Silent crisis: 1 in 5 American kids is poor

Story highlights

  • John Sutter talks child poverty with the CEO of the Annie E. Casey Foundation
  • 1 in 5 kids in the United States lives below the federal poverty line
  • Among rich countries, the U.S. ranks second to last for its rate of child poverty
  • Detroit has a staggering child poverty rate of 59%; Cleveland, 54%
I know, I know, I know. There's enough bad news in the world. You don't want to hear any more of it from me. But #sorrynotsorry. I'm here to bombard you with another catastrophe that isn't making headlines like Ebola and ISIS: the astounding rate of child poverty in the richest country in the world.
Don't get too panicked, though, because this is a crisis with tangible solutions. Twenty percent of American kids live in poverty, according to the latest data from the Census Bureau, which considers a family of four living on less than $23,624 to be poor. The United States actually has the second-highest rate of child poverty in the rich world, according to a 2013 report from UNICEF. Only Romania fares worse.
But after chatting Tuesday morning with Patrick McCarthy, president and CEO of the Annie E. Casey Foundation, which publishes the helpful Kids Count reports on child poverty and funds solutions, I'm left with the sense that this is a slow-drip crisis that can be stopped.
I talked with McCarthy, who is started his career as a psychiatric social worker and holds a doctorate in social work and social research, as a primer for an upcoming Change the List project on child poverty in the United States. You voted for me to cover this topic as part of that reader-driven series, which focuses on bottom-of-the-list places and issues.
John D. Sutter
The following is a transcript of our conversation, edited for length and clarity. After you read it, please feel free to send me additional questions or suggestions over e-mail or Twitter. I'm in the process of planning our coverage of this critical issue.
Me: I just wanted to start out by addressing the fact that I'm calling you on kind of a strange morning. The U.S. is helping with a bombing campaign in Syria. There's a climate change summit at the U.N. I wondered if you could speak to how child poverty compares to these other crises that the world is facing.
McCarthy: It feels like every morning you wake up and you ask yourself, "What could be next?" The connection I would make to child poverty worldwide and in the U.S. is that if you think of all these countries and all these crises, you think about the impact of child development -- of experiencing these kinds of crises.
I would suspect there are somewhat similar impacts on both brain development and on social-emotional development from the accumulation of toxic stress. (Toxic stress is) basically stress that is continuous, high level and without the kind of supportive protective factors that enables one to recover from it.
The research suggests that children who experience trauma, ongoing deprivation -- as would be associated with living in a refugee experience and the terror of being close to violence and bombings and upheaval -- that in fact living in deep poverty, especially as a very young child, for an extended period, has a similar impact on brain development and social-emotional development and on lifelong outcomes. All the way from impact on educational success, employment and even health. Heart disease, stress-related diseases showing up in adulthood that can be tracked to extended experiences of (economic) deprivation, trauma and stress as a child.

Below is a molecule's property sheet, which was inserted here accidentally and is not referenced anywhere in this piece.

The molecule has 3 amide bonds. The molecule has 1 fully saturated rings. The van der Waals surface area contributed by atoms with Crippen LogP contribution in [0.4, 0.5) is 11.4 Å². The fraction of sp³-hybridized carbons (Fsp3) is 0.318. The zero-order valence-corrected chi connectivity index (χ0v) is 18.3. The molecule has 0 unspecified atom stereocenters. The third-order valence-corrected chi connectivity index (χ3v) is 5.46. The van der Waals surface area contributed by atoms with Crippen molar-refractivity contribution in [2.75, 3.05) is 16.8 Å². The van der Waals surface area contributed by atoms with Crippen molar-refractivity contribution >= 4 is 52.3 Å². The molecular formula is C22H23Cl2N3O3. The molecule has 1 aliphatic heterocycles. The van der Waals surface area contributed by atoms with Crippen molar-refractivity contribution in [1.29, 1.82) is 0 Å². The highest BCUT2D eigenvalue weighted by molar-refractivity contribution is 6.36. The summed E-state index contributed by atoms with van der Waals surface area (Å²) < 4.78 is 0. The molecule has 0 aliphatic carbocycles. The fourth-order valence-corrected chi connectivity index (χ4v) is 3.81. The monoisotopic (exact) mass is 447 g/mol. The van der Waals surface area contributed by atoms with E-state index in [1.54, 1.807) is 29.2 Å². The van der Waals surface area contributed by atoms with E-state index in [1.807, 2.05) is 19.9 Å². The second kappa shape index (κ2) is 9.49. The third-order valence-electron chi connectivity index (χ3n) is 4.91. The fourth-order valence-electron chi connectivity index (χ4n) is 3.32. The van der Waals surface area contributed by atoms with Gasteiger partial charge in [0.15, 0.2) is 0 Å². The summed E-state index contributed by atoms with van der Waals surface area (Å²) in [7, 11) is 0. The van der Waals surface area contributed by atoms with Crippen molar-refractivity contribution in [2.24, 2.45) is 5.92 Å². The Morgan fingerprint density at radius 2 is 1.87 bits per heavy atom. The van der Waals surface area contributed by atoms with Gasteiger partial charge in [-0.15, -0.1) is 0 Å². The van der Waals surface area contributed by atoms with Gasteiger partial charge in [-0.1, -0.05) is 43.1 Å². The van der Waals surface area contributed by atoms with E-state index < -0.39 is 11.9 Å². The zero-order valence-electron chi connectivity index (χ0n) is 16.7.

Me: Tell me a little bit more about "toxic stress" and poverty? Does it actually change a person's brain chemistry? Help me make that connection: How does that result in higher levels of obesity or the educational problems you're talking about?
McCarthy: The typical stress response has to do with hormones that enable us to deal with a threat that's being faced. So cortisol goes up, adrenaline goes up, etc. In the ideal circumstance, that upturn in hormones allows us to respond to the threat and then we return to the more normal way of functioning. Some of that stress is a good thing. But when the perceived or real threat is chronic (including threats from poverty), the brain is being bathed in these high levels of stress-related hormones.
The brain actually reacts in its biochemistry. For example, there can be fewer functional synaptic connections. You might have lots of synaptic connections, but they're not as tense as they ought to be. You have lower level of brain mass in certain areas of the brain as a result. That's the brain chemistry side. There is some data to suggest that, in addition, the impact on the metabolic system and how it develops in young children continues into adolescence and adulthood. That's where the tendency towards obesity, diabetes and heart disease -- start to get made.
I don't want to leave you with the impression that these brain development problems and metabolic problems are the final word. The brain is actually quite plastic. Even children who have experienced deep poverty -- if they are provided the right supports and nurture and care -- in fact the brain can continue to develop and make up lost ground.
Me: You all recently did this analysis of the latest census data on child poverty. Tell me what from that surprised you -- or what do you think people wouldn't realize?
McCarthy: I was not surprised but encouraged that we saw some dip in overall poverty levels (child poverty nationwide declined from 21.8% in 2012 to 19.9% in 2013). There are a couple things the average person wouldn't necessarily think of. One is that even though the overall rate is down, when you break it out by geographic area you get a very different picture. Twenty-two of the states went down (for poverty) and 18 stayed about the same. But 10 states actually increased in their poverty levels. It's varying by region and by state. New Hampshire is now down to 10% of children in poverty. They have the best child-poverty rate, if you will. Mississippi has a third of their kids under the poverty line -- 34%.